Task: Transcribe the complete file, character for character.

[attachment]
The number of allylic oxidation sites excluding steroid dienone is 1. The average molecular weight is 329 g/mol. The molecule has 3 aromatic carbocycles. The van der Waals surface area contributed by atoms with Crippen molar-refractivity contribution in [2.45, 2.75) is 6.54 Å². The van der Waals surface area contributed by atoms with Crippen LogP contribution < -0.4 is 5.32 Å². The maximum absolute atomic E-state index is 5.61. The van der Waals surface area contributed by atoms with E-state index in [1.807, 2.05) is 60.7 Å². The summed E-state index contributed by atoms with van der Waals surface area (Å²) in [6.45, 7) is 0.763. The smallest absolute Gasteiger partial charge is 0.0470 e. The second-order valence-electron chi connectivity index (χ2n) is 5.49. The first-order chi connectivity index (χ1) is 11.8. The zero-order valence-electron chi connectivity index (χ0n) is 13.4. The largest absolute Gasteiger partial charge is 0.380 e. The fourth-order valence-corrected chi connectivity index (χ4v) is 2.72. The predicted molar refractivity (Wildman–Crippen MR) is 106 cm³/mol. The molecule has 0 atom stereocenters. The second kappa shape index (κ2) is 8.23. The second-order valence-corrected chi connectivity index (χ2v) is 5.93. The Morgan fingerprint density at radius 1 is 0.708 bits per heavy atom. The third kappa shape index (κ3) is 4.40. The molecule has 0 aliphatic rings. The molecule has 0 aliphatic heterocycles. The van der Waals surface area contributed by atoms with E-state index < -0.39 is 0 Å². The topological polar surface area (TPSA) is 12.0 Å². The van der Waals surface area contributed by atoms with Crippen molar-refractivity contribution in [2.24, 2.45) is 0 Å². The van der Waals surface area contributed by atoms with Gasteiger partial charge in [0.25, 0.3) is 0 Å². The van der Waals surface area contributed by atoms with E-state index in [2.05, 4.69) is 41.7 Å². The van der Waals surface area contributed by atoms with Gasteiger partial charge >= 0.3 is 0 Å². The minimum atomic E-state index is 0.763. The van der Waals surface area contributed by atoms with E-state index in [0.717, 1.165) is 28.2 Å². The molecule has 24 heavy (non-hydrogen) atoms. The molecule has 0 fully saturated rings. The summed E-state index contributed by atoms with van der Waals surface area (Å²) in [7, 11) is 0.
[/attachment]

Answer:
The number of allylic oxidation sites excluding steroid dienone is 1. The average molecular weight is 329 g/mol. The molecule has 3 aromatic carbocycles. The van der Waals surface area contributed by atoms with Crippen molar-refractivity contribution in [2.45, 2.75) is 6.54 Å². The van der Waals surface area contributed by atoms with Crippen LogP contribution < -0.4 is 5.32 Å². The maximum absolute atomic E-state index is 5.61. The van der Waals surface area contributed by atoms with E-state index in [1.807, 2.05) is 60.7 Å². The summed E-state index contributed by atoms with van der Waals surface area (Å²) in [6.45, 7) is 0.763. The smallest absolute Gasteiger partial charge is 0.0470 e. The second-order valence-electron chi connectivity index (χ2n) is 5.49. The first-order chi connectivity index (χ1) is 11.8. The zero-order valence-electron chi connectivity index (χ0n) is 13.4. The largest absolute Gasteiger partial charge is 0.380 e. The fourth-order valence-corrected chi connectivity index (χ4v) is 2.72. The predicted molar refractivity (Wildman–Crippen MR) is 106 cm³/mol. The molecule has 0 atom stereocenters. The second kappa shape index (κ2) is 8.23. The second-order valence-corrected chi connectivity index (χ2v) is 5.93. The Morgan fingerprint density at radius 1 is 0.708 bits per heavy atom. The third kappa shape index (κ3) is 4.40. The molecule has 0 aliphatic rings. The molecule has 0 aliphatic heterocycles. The van der Waals surface area contributed by atoms with E-state index < -0.39 is 0 Å². The topological polar surface area (TPSA) is 12.0 Å². The van der Waals surface area contributed by atoms with Crippen molar-refractivity contribution in [2.24, 2.45) is 0 Å². The van der Waals surface area contributed by atoms with Gasteiger partial charge in [0.25, 0.3) is 0 Å². The van der Waals surface area contributed by atoms with E-state index in [2.05, 4.69) is 41.7 Å². The van der Waals surface area contributed by atoms with Gasteiger partial charge >= 0.3 is 0 Å². The minimum atomic E-state index is 0.763. The van der Waals surface area contributed by atoms with E-state index in [0.717, 1.165) is 28.2 Å². The molecule has 24 heavy (non-hydrogen) atoms. The molecule has 0 fully saturated rings. The summed E-state index contributed by atoms with van der Waals surface area (Å²) in [7, 11) is 0.